Measuring Lung Function
LAS1930: I have interstitial lung disease from lupus. Pulmonary functions are good except for DLCO. Please expand on this type of issue.
Leslie_Tolle,_MD: DLCO is a measure of how well your lungs transport oxygen from the air into your bloodstream. A low measure means that your lungs have trouble with this process. Occasionally, some patients have normal lung function values except for DLCO. In this scenario, DLCO can be used as a marker of disease severity and progression. If your DLCO drops too much, you may require supplemental oxygen and should be tested with a hall walk test.
Layne3820: I have PF and am not on oxygen. I notice that when flying, my oxygen saturation goes down, especially if I sleep. Is this something I should be concerned about?
Leslie_Tolle,_MD: It is not uncommon for patients with lung disease to drop their oxygen saturations when flying. This is due to the fact that planes are pressurized to approximately 8000 feet, which means there is less atmosphere in the plane compared to ground level. This translates to less oxygen in the air that passengers breathe. Similarly, when sleeping, people tend to slow their breathing rate, which is a natural and normal phenomenon. When your respiratory rate drops and you have abnormal lungs, your oxygen levels may drop as well. You can imagine that this is compounded when you are flying and there is less oxygen to breathe. You can be tested to see if you need supplemental oxygen when you fly as well as when you are sleeping. In general, we recommend that patients use supplemental oxygen if their saturations drop below 88 percent.
Layne3820: I was diagnosed with PF in summer of 2013. My last PFT results show DLCO of 51. I am not on any oxygen and regularly exercise, which I have done most of my adult life. Mostly, I do water aerobics and don't check my oximetry; however, while walking on the treadmill, in the beginning my sats drop to 90 percent or so, but as I continue walking, they improve to the mid-90s. Should I be monitoring my oxygen saturation during water aerobics?
Leslie_Tolle,_MD: It is probably not necessary to monitor your oxygen levels in the pool as long as you feel like you are doing a similar amount of exercise as when you're on the treadmill. I generally tell patients to intermittently check their oxygen (both at rest and with activity) rather than doing so constantly or very frequently. If your oxygen levels are OK, which they are based on the information you provided, I wouldn't focus too much on how they are in the water.
LAS1930: My DLCO is at 52 percent. At what number is oxygen considered? I take prednisone daily to keep lupus in check, and that has been working very well.
Daniel_Culver,_DO: Good question. The DLCO broadly measures how well your lungs transfer oxygen from the air into your bloodstream. We do not use the DLCO to decide on supplemental oxygen, but at 52 percent predicted, you may be getting close to needing it with exertion. Usually, we prescribe oxygen when the saturation falls below 88 percent to 90 percent. However, we really do not understand much about how effective supplemental oxygen is for survival or quality of life. In that regard, I would encourage you and others on this webchat to consider participating in an important study being conducted by Dr. Jeffrey Swigris that is assessing the effects of oxygen therapy on ILD. To participate, you should not be using oxygen right now but have a good chance of needing it in the future. To learn more, go to www.pfresearch.org or call 1.855.609.0010.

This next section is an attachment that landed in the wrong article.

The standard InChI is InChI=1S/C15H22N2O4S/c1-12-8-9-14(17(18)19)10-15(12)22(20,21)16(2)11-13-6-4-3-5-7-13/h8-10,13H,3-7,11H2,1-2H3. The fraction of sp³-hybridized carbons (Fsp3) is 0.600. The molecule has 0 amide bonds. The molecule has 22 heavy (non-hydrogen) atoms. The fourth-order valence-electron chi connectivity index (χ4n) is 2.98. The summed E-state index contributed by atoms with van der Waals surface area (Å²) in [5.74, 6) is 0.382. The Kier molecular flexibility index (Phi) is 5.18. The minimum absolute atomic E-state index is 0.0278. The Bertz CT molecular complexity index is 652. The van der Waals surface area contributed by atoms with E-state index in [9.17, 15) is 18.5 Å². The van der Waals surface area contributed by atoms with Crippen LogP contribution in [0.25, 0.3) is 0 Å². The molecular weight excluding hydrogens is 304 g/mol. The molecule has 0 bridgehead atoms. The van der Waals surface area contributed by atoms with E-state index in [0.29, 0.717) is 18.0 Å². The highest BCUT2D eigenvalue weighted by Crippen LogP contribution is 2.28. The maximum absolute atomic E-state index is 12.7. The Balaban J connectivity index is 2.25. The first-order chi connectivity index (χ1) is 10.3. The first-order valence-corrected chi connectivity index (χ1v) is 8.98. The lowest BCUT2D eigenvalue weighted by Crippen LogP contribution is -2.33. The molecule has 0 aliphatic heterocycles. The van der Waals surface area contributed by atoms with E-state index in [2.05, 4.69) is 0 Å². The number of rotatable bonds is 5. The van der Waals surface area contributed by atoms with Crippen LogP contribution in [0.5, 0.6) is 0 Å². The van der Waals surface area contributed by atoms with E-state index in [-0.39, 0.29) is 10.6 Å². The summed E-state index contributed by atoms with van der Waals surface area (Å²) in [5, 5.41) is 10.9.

Transplant as Treatment
boyscout2726: I am an IPF sufferer. My FVC is still about 65 percent (I don't need oxygen yet), but it has been dropping at about 10 percent per year. I am 63 years old. It looks like by the time I might be a candidate for a lung transplant, I could be considered too old. Could you describe the process and scoring system for lung transplant priorities? For people in their late sixties, is transplant highly improbable?
Daniel_Culver,_DO: You correctly point out that it is not just the severity but the rate of progression that must be evaluated. A 10 percent deterioration is a bad prognostic sign and increases your chance of death. So, I agree with an earlier evaluation for a lung transplant. If you continue to progress, then perhaps it can be done sooner. It is a misconception that people over 65 years old cannot receive a lung transplant. Some centers use a strict cut-off but other centers, including Cleveland Clinic, look at the sum total of other illnesses and biologic rather than chronologic age. We have transplanted patients over 70 in the past. The scoring system for transplants is designed to prioritize the severity of disease rather than time on the waiting list.
sweet william: I've been recently diagnosed with IPF, which began to show symptoms about four years ago and was diagnosed at that time as COPD in the form of chronic bronchitis. I walk about 1/4 mile in the six-minute walk test. While performing modest work such as mowing the lawn with a self-propelled mower, I last about three to four minutes before serious shortness of breath begins. Infrequently, during modest exertion, I have experienced tingling sensation and collapsed while being totally conscious throughout and able to stand in a few seconds. I have mild hypertension, which is under control with medication. Because IPF is incurable, I am thinking a lung transplant is the best option, especially since I am otherwise very healthy. Does this make sense? What tests are necessary to determine if I am a good candidate for this now rather than later? How available is a suitable lung for someone who has no other unusual conditions?
Daniel_Culver,_DO: The combination of IPF and COPD, known as combined pulmonary fibrosis and emphysema, is particularly deadly. I think that lung transplant could be a reasonable option when the illness starts to cause severe respiratory limitations. If you are not yet using oxygen, you are probably outside of the transplant window right now, but I would suggest an evaluation in a transplant center to discuss the timing and pace of work-up. The passing-out spell might be related to your lungs, but it would be uncommon and I think that you should see your doctor to look for other, more likely causes of passing out.